The Australians will be looking to avenge their previous defeat to the Canadians – in the quarter-finals of the Davis Cup by Rakuten Finals 2019.

What's at stake?

Everything. Australia and Canada are on the verge of making history and both are well aware that opportunities such as these are as precious as they are rare.

Australia have been crowned Davis Cup champions 28 times – second only to the United States (with 32) – but since their last triumph in 2003 the trophy has remained out of reach.

Captain Lleyton Hewitt knows what it means to succeed in the men’s World Cup of Tennis and was in that Australia team in 2003 when they sealed their last title-winning victory against Spain in Melbourne.

The list of Australians who have won the Davis Cup is long and Alex de Minaur, Jordan Thompson, Thanasi Kokkinakis, Max Purcell and Matt Ebden now have the opportunity to join those legendary names.

Greats of the game – Lew Hoad, Ken Rosewall, Fred Stolle, Roy Emerson, John Newcombe, Tony Roche, Rod Laver, Pat Cash, Todd Woodbridge, Mark Woodforde and Hewitt are all past Australian champions. The baton now passes to the class of 2022.

Captain Lleyton Hewitt was part of the Australia team that last won the Davis Cup title in 2003

After beating Italy in a pulsating semi-final on Saturday, Canada, who first contested a DavisCup tie in 1913, have the chance to break new ground with a first Davis Cup win. In short, immortality awaits.

Canada have been in this position far more recently than Australia after reaching the 2019 final at the inaugural edition of the Davis Cup Finals in Madrid, only to succumb to hosts Spain.

However, while there are never any guarantees, over recent years there has been a certain inevitability that sometime soon Canada would go deep in Davis Cup again – and here they are, on the cusp of something incredibly special.

Canada celebrate victory over Australia in 2019


The two nations have faced each other in the Davis Cup on 10 occasions, with Australia the dominant force with nine victories in that time, although the last of those wins came in 1964.

Since that one-sided showdown in Montreal – indeed, Canada only recorded one match-win against Australia in their first nine meetings – they have faced each other just once more.

That tie came during the 2019 Finals with Canada advancing to the semi-finals following a 2-1 victory in Madrid. Denis Shapovalov and Vasek Pospisil saw Canada through by dispatching John Peers and Thompson in the doubles following singles wins for Pospisil and De Minaur.

Who to watch out for

De Minaur is a man possessed while wearing the green and gold of Australia and has now racked up 11 victories from his last 12 Davis Cup singles matches dating back to February 2019.

He has admitted this week that for him to reach the next level, in terms of results and performance on the ATP Tour, the Alex de Minaur on show for Australia needs to show up more often.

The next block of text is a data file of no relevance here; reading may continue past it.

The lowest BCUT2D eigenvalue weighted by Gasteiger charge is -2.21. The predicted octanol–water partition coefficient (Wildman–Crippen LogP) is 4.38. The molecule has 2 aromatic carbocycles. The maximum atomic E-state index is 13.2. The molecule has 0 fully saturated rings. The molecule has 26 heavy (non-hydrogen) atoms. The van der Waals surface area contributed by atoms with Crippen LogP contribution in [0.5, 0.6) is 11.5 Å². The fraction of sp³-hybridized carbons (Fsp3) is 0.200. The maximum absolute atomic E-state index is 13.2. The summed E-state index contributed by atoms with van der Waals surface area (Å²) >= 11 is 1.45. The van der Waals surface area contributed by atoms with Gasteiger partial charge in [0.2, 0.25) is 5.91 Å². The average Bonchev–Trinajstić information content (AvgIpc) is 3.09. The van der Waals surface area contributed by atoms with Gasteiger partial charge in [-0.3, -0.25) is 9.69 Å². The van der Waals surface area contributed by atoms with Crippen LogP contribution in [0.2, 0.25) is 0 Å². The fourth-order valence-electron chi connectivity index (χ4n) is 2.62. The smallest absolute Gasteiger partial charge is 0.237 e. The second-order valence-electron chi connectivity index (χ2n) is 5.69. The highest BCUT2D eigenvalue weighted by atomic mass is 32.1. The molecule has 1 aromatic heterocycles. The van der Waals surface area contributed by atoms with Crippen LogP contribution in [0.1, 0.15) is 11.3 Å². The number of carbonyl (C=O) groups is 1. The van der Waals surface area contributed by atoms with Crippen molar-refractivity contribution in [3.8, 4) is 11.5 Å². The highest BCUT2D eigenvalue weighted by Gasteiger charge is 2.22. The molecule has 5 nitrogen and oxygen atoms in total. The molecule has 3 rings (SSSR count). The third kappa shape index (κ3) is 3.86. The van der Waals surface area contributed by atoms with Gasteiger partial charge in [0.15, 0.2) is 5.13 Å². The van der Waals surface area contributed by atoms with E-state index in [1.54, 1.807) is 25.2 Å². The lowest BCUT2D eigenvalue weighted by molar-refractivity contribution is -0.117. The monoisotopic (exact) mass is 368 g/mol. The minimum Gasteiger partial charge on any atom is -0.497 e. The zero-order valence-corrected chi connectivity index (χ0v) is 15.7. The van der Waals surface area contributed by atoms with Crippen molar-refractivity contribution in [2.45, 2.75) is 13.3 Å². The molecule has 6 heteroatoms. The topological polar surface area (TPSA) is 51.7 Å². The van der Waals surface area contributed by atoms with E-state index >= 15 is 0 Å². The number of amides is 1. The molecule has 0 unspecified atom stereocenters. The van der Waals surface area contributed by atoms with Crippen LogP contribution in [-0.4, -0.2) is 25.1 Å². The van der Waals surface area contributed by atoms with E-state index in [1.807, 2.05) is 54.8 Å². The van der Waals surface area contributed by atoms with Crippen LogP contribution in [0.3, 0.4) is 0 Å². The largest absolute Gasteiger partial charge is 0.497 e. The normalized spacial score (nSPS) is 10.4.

That is how well he is playing in the competition and what winning on behalf of his nation means, while one more victory in the final would maintain his perfect Davis Cup record this season and take him to seven wins for the year.

Alex de Minaur (AUS)

Alex De Minaur (AUS)

Canada have undoubted quality and should they end up on the podium on Sunday world No.6 Felix Auger-Aliassime is likely to have had a significant say in proceedings – in one capacity or another.

The 22-year-old has now won his last seven Davis Cup matches across singles and doubles, including the decisive doubles showdown in the semi-final against Italy.

Canada have rotated their doubles pairings to great effect, with Denis Shapovalov partnering Pospisil against Germany in the quarter-finals and Auger-Aliassime teaming up with Pospisil in the semis.

Australia have also shown their flexibility in doubles, with Jordan Thompson replacing the injured Matt Ebden and partnering Max Purcell against Croatia’s Mate Pavic and Nikola Mektic in their last-four encounter.

It is quite clear that no quarter will be given.

Felix Auger-Aliassime (CAN)

Felix Auger-Aliassime

Who's saying what

Australia captain Lleyton Hewitt:

“Australia has a really rich history in this competition, and we have been fortunate enough to win it on a lot of occasions. I know how much it meant to me as a player to get the opportunity to play in finals, so I am thrilled that these boys get that opportunity as well.

“It’s what they have worked so hard for, and we are fortunate that we come from a country that has played in this competition for so many years. I just couldn’t be prouder of these guys and the heart, passion and pride they are playing with.”

Canada captain Frank Dancevic:

“I’m so proud of this team and so proud of the guys and what they have accomplished. We are going to celebrate a bit tonight, for sure, but we have another match tomorrow.  The the ultimate goal is to win the cup, and that is what we are dialled in to do.”